How to Create a Pets-at-Work Program

dog-715545_1280One of the best ways to make work more enjoyable is to implement a pets-at-work program. It’s not only about furry four-legged antics and cuteness, it’s also about the great benefits. Studies clearly show pets in the workplace reduce stress, boost morale, foster relationships, and increase job satisfaction. Just a few years ago, about 20 percent of all U.S. companies allowed employees to bring pets to work. Dogs account for 76 percent of workplace guests, while cats account for 15 percent. The rest are made up of various small pets, including fish and hamsters.

How to Create a Pets-at-Work Program

Research by the Central Michigan University demonstrates the net positive impact of a pets-at-work program. In a group of test subjects, split into two teams, one group worked with a dog around, the other did not. The results were no less than remarkable. The group which worked with a dog around showed higher mutual trust and worked better together as a team compared to the group working without a dog present. That’s just one way to make Mondays more productive, or any other day of the work week, for that matter.

Pet-friendly workplaces are becoming increasingly common, and well they should. A growing body of research documents benefits such as increased employee morale and productivity and decreased levels of stress in pet-friendly environments, and Vincent Bradley, CEO and president of Banfield Pet Hospital, a division of Mars, Inc., says the anecdotal evidence is just as compelling. —

That research is backed by a related study conducted by Virginia Commonwealth University. Their research found people who left their pets at home showed higher levels of stress, an astounding 70 percent more than those who brought pets along with them. Conversely, employees who took advantage of a pets-at-work program experienced an 11 percent drop in their stress levels. Lower stress, better team relations and more all equal a more productive and fun work environment. So, here are some suggestions for how to create a pets-at-work program:

  • Check your insurance. Your first task is to go over your insurance. You need to know what coverage you already have or will need, just in case there’s an incident between a team member and a pet and/or an incident between pets. In addition, have employees sign an agreement to pay for any damage caused by their pets.
  • Ask if anyone objects. Before you start letting people bring their pets into the workplace, ask if there are any objections. Employees might be seriously allergic to dogs or cats, which could decide whether or not you’ll even implement a pets-at-work program. Also, ask employees to refrain from bringing sick pets to work if you don’t receive any objections.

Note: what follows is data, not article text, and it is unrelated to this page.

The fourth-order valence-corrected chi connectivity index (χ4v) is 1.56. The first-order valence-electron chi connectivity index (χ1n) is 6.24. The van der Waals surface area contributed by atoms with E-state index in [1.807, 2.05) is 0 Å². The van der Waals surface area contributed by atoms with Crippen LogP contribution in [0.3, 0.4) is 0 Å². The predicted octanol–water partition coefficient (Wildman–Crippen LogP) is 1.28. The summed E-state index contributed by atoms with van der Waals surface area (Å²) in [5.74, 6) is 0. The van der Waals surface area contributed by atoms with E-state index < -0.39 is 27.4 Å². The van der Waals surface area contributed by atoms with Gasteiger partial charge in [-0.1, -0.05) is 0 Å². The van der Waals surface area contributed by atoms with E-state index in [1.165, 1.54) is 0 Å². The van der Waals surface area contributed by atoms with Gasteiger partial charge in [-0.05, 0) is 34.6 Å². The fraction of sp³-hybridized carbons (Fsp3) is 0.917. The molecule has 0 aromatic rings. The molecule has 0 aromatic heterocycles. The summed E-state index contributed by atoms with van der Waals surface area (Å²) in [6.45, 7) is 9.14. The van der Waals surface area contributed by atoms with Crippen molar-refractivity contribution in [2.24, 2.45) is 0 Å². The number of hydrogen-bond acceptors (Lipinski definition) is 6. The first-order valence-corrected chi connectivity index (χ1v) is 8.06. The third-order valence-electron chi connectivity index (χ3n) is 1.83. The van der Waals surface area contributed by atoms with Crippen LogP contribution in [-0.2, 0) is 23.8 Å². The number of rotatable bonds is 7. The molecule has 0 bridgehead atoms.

• Designate pets-at-work days. For all the benefits pets bring into the workplace, there can certainly be downsides. One example is causing distractions. Additionally, there is such a thing as too much of a good thing. So, make it more special by designating specific days on the calendar. You can also limit the number of pets allowed on those days.
  • Create one or more pet-free zones. It’s a good idea to establish pet-free zones. After all, you are in the business of doing business and doing business while dogs run around will cause chaos. You can convert a room or two into pet-friendly zones, while making other spaces pet-free.
  • Make your workplace pet-safe. Just like little children, some pets let curiosity get the best of them. At the very least, be aware of the fact that rolling chairs and paws don’t mix well. Keep trash bins free of food and don’t leave snacks out on desks unattended.

Do you have a pets-at-work program at your business? What suggestions would you give others considering implementing a pets-at-work program? Please share your experiences and thoughts!

Want to find out about what a business coach can do for you? 

Please follow me on: Facebook | Twitter | Pinterest | Instagram


Leave a Reply

Fill in your details below or click an icon to log in: Logo

You are commenting using your account. Log Out /  Change )

Google+ photo

You are commenting using your Google+ account. Log Out /  Change )

Twitter picture

You are commenting using your Twitter account. Log Out /  Change )

Facebook photo

You are commenting using your Facebook account. Log Out /  Change )


Connecting to %s